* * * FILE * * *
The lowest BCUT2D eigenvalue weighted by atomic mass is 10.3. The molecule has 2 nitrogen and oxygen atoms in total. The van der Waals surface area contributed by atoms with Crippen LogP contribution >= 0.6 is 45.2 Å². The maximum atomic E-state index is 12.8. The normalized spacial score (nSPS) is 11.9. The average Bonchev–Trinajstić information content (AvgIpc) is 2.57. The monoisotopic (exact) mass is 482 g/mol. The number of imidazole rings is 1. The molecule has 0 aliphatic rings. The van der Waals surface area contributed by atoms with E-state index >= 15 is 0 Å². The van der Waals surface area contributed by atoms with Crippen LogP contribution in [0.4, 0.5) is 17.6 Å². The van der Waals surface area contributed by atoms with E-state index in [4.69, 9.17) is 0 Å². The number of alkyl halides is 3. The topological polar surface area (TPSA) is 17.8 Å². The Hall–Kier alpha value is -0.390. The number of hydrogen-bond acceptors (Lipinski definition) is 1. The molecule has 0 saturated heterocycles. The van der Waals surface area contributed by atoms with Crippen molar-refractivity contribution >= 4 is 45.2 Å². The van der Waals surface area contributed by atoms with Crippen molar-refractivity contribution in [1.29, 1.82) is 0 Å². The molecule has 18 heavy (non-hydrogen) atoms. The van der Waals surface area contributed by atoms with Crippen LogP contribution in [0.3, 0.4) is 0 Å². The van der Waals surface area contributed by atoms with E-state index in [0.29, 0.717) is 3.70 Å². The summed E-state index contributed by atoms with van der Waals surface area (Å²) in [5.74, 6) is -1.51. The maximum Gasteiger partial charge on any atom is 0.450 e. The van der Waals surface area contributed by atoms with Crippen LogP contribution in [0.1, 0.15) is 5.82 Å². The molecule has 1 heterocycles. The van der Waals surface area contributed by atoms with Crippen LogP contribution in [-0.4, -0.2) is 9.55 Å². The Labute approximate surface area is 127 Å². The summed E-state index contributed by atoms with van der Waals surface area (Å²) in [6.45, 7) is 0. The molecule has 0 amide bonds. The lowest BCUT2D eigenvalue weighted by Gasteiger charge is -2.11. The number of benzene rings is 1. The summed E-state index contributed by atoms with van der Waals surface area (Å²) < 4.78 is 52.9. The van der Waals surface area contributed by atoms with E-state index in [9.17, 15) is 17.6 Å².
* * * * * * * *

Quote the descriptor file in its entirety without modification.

The lowest BCUT2D eigenvalue weighted by atomic mass is 10.3. The molecule has 2 nitrogen and oxygen atoms in total. The van der Waals surface area contributed by atoms with Crippen LogP contribution >= 0.6 is 45.2 Å². The maximum atomic E-state index is 12.8. The normalized spacial score (nSPS) is 11.9. The average Bonchev–Trinajstić information content (AvgIpc) is 2.57. The monoisotopic (exact) mass is 482 g/mol. The number of imidazole rings is 1. The molecule has 0 aliphatic rings. The van der Waals surface area contributed by atoms with E-state index >= 15 is 0 Å². The van der Waals surface area contributed by atoms with Crippen LogP contribution in [0.4, 0.5) is 17.6 Å². The van der Waals surface area contributed by atoms with E-state index in [4.69, 9.17) is 0 Å². The number of alkyl halides is 3. The topological polar surface area (TPSA) is 17.8 Å². The Hall–Kier alpha value is -0.390. The number of hydrogen-bond acceptors (Lipinski definition) is 1. The molecule has 0 saturated heterocycles. The van der Waals surface area contributed by atoms with Crippen molar-refractivity contribution >= 4 is 45.2 Å². The van der Waals surface area contributed by atoms with Crippen molar-refractivity contribution in [1.29, 1.82) is 0 Å². The molecule has 18 heavy (non-hydrogen) atoms. The van der Waals surface area contributed by atoms with Crippen LogP contribution in [0.3, 0.4) is 0 Å². The van der Waals surface area contributed by atoms with E-state index in [0.29, 0.717) is 3.70 Å². The summed E-state index contributed by atoms with van der Waals surface area (Å²) in [5.74, 6) is -1.51. The maximum Gasteiger partial charge on any atom is 0.450 e. The van der Waals surface area contributed by atoms with Crippen LogP contribution in [0.1, 0.15) is 5.82 Å². The molecule has 1 heterocycles. The van der Waals surface area contributed by atoms with Crippen LogP contribution in [-0.4, -0.2) is 9.55 Å². The Labute approximate surface area is 127 Å². The summed E-state index contributed by atoms with van der Waals surface area (Å²) in [6.45, 7) is 0. The molecule has 0 amide bonds. The lowest BCUT2D eigenvalue weighted by Gasteiger charge is -2.11. The number of benzene rings is 1. The summed E-state index contributed by atoms with van der Waals surface area (Å²) < 4.78 is 52.9. The van der Waals surface area contributed by atoms with E-state index in [9.17, 15) is 17.6 Å².